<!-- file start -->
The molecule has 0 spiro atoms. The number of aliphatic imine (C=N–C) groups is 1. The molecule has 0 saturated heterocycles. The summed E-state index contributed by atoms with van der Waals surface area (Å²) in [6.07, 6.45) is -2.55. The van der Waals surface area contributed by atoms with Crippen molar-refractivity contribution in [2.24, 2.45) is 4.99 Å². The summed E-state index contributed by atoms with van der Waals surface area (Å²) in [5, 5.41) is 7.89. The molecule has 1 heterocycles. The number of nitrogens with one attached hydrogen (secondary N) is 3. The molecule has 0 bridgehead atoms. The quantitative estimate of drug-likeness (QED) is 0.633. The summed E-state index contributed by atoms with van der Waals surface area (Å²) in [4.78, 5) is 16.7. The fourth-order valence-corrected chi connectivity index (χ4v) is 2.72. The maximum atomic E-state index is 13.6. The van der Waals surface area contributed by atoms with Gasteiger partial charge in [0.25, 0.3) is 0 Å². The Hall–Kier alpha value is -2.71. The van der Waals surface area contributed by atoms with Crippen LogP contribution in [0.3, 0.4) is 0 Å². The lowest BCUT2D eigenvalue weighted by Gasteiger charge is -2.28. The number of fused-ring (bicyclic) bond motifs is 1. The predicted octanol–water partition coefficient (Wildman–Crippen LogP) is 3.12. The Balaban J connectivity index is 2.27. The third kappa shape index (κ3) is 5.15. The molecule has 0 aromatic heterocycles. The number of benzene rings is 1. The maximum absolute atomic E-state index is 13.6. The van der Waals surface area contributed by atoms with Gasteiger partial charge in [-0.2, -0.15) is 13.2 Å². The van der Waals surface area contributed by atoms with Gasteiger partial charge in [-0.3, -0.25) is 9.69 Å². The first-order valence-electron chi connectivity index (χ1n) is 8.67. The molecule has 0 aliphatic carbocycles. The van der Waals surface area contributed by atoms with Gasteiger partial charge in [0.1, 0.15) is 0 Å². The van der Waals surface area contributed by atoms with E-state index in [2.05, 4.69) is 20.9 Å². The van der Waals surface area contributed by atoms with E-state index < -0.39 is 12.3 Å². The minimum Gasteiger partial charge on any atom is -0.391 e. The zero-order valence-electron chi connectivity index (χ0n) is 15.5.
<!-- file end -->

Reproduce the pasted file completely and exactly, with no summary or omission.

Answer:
The molecule has 0 spiro atoms. The number of aliphatic imine (C=N–C) groups is 1. The molecule has 0 saturated heterocycles. The summed E-state index contributed by atoms with van der Waals surface area (Å²) in [6.07, 6.45) is -2.55. The van der Waals surface area contributed by atoms with Crippen molar-refractivity contribution in [2.24, 2.45) is 4.99 Å². The summed E-state index contributed by atoms with van der Waals surface area (Å²) in [5, 5.41) is 7.89. The molecule has 1 heterocycles. The number of nitrogens with one attached hydrogen (secondary N) is 3. The molecule has 0 bridgehead atoms. The quantitative estimate of drug-likeness (QED) is 0.633. The summed E-state index contributed by atoms with van der Waals surface area (Å²) in [4.78, 5) is 16.7. The fourth-order valence-corrected chi connectivity index (χ4v) is 2.72. The maximum atomic E-state index is 13.6. The van der Waals surface area contributed by atoms with Gasteiger partial charge in [0.25, 0.3) is 0 Å². The Hall–Kier alpha value is -2.71. The van der Waals surface area contributed by atoms with Crippen LogP contribution in [0.3, 0.4) is 0 Å². The lowest BCUT2D eigenvalue weighted by Gasteiger charge is -2.28. The number of fused-ring (bicyclic) bond motifs is 1. The predicted octanol–water partition coefficient (Wildman–Crippen LogP) is 3.12. The Balaban J connectivity index is 2.27. The third kappa shape index (κ3) is 5.15. The molecule has 0 aromatic heterocycles. The number of benzene rings is 1. The maximum absolute atomic E-state index is 13.6. The van der Waals surface area contributed by atoms with Gasteiger partial charge in [-0.2, -0.15) is 13.2 Å². The van der Waals surface area contributed by atoms with Gasteiger partial charge in [-0.3, -0.25) is 9.69 Å². The first-order valence-electron chi connectivity index (χ1n) is 8.67. The molecule has 0 aliphatic carbocycles. The van der Waals surface area contributed by atoms with Gasteiger partial charge in [0.1, 0.15) is 0 Å². The van der Waals surface area contributed by atoms with E-state index in [2.05, 4.69) is 20.9 Å². The van der Waals surface area contributed by atoms with E-state index < -0.39 is 12.3 Å². The minimum Gasteiger partial charge on any atom is -0.391 e. The zero-order valence-electron chi connectivity index (χ0n) is 15.5.